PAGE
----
My first electric guitar was a Stratocaster. Well, OK, that’s not quite true: it was a copy of one, made by “Memphis” (from Japan).
(Actually, that’s a lie as well, I briefly had a “Pan” brand SG copy before this, but it didn’t work.)
This would be about 1975 or 76. I actually started playing guitar as soon as I was physically capable, maybe 1971 (7 years old), after already bumming out on my piano lessons with Mrs Chang (“Finger goes HERE” with physical pushing of finger to there) and recorder lessons even earlier than that. My mom, being a good almost-a-bohemian 60s University person, got herself a guitar early on to play some folk music. It was an Aria brand classical guitar, nice dark wood back and headstock. In 1973, for some reason, we got a second guitar, a Goya classical guitar (ostensibly for my brother, though I don’t know if he ever played it.) I still have the Goya. I have no idea where the Aria went.
When I was about 4 I got my own room, which was cool because I didn’t like sharing a room with my brother, because he fell asleep early and I didn’t, so when we switched around rooms I got the room in the northwest corner of the house, which I stayed with until I left for college. I also got a clock-radio. An ugly beige plastic AM device, that luckily for me picked up KFRC (AM 610) from San Francisco and some other rock stations from Sacramento. So I would happily go to bed at 8pm or whatever and then listen to rock music. This would be about 1968 and the AM stations were in the process of changing over from bubblegum/Beatles (which I liked—I was 4!) to the increasingly more popular rock music that the kids were digging so much in those days. By 1969, the AM was playing the Jefferson Airplane and Rolling Stones and sometimes even more psychedelic stuff. So I was listening at night to this (and Dr Demento) until Mystery Theatre came on, then I’d listen to that. Or The Shadow. Then maybe I’d sleep. Unless the last song was ‘Knights in White Satin’, which I hated because the poetry part scared the shit outta me.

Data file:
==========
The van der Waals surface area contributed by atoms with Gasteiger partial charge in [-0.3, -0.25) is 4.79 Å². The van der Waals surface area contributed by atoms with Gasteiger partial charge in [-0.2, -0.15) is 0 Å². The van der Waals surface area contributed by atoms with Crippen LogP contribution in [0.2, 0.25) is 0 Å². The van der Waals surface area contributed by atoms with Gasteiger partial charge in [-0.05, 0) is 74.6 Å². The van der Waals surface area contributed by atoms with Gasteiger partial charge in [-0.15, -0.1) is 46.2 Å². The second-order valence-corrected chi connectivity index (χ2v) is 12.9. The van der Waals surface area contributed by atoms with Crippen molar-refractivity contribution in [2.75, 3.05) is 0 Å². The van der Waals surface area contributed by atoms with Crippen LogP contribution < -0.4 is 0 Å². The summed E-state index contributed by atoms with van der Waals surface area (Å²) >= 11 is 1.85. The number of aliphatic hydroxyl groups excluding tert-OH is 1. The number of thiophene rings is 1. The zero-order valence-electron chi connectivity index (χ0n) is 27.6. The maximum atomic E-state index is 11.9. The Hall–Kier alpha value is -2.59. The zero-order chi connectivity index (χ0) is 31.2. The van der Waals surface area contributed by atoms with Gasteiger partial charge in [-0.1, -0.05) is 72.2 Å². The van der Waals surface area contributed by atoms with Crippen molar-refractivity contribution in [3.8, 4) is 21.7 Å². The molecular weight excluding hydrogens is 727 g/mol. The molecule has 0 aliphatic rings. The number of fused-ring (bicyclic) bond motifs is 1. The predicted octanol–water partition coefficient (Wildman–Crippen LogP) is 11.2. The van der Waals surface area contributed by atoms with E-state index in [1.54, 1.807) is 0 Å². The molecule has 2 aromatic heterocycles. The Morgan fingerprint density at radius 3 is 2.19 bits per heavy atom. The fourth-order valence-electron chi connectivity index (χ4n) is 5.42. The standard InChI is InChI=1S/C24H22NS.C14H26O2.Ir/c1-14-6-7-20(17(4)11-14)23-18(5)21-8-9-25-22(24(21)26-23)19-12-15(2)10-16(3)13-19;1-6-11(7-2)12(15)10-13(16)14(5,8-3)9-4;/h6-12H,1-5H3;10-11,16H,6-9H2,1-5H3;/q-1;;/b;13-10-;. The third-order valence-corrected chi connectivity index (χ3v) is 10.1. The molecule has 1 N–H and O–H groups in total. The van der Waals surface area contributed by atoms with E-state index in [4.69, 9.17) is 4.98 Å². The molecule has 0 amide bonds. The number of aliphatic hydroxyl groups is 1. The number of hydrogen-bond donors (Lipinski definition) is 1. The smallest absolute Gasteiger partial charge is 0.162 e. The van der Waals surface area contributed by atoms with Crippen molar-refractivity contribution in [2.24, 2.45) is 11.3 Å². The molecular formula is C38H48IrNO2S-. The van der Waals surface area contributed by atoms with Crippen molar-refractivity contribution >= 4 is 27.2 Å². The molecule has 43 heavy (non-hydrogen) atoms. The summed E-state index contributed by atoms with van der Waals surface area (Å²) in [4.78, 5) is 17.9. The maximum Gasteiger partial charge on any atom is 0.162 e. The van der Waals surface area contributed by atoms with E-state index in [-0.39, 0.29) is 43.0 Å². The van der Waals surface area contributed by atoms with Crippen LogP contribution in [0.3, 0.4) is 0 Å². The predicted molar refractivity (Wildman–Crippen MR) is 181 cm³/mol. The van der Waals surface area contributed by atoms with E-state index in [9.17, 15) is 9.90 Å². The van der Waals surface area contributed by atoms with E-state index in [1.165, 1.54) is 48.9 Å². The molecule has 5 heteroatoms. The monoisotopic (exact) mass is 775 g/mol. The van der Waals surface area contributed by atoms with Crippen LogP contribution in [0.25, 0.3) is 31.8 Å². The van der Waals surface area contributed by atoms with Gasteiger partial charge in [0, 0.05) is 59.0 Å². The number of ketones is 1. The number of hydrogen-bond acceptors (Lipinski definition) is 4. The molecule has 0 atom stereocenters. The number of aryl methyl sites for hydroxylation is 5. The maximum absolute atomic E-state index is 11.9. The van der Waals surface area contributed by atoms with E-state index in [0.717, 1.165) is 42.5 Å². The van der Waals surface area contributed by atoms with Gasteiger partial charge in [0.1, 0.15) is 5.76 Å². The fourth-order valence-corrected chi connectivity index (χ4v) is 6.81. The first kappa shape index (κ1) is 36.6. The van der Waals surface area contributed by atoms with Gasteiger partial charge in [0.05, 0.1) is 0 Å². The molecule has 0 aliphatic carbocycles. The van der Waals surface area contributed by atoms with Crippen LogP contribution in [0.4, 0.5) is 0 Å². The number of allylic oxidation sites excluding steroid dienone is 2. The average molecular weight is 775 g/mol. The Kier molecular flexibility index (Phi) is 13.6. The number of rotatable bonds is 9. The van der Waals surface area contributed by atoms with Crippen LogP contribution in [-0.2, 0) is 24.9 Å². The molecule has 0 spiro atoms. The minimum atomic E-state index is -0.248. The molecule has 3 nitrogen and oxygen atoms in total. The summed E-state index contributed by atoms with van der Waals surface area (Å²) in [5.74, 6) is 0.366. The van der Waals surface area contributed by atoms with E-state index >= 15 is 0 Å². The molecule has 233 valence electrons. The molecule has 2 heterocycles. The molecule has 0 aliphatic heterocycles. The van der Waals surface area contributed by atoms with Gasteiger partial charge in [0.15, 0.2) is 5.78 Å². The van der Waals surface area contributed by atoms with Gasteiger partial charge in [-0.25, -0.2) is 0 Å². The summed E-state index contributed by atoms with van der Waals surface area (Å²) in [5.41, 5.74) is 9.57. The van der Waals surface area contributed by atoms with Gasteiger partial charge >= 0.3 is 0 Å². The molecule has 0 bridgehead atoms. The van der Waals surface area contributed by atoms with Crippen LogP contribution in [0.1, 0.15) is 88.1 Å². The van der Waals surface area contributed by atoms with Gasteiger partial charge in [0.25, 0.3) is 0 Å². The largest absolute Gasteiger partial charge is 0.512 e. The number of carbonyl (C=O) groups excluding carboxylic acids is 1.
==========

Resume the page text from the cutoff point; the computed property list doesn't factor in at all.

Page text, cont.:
So I spent the schooldays drawing pictures of some sort of characters who were like Cousin It, i.e. just hair, but then with a top hat and bat wings and a pointy tail, playing electric guitars.
In 1973, I also became interested in the violin… more on that in a separate article. By 1974, I had a full on AM/FM receiver, which meant EarthRadio 102 and album rock and longer songs…and headphones. In 1975 my family moved to Tucson for a year, we lived in the Owl Apartments, corner of 4th Ave and Speedway, so after school I would walk down 4th Ave, going to all the rock record stores, thrift stores etc, on my way to Barry’s Books to find used comic books. The record store people were like, “hey kid, what do you listen to?” I said, Beatles, because that was safe. They said, ever heard Alice Cooper?
We took a trip back east that year to visit my mom’s and my dad’s families in the New York area. My dad’s sister’s kids were going to see Led Zeppelin at Madison Square Garden. I listened to Physical Graffiti, but didn’t get it, so when I got back to Tucson I bought used lps of LZ I, II and III. By the time I got back to Davis for 7th Grade, I was a full freak. And I was gonna play the electric guitar.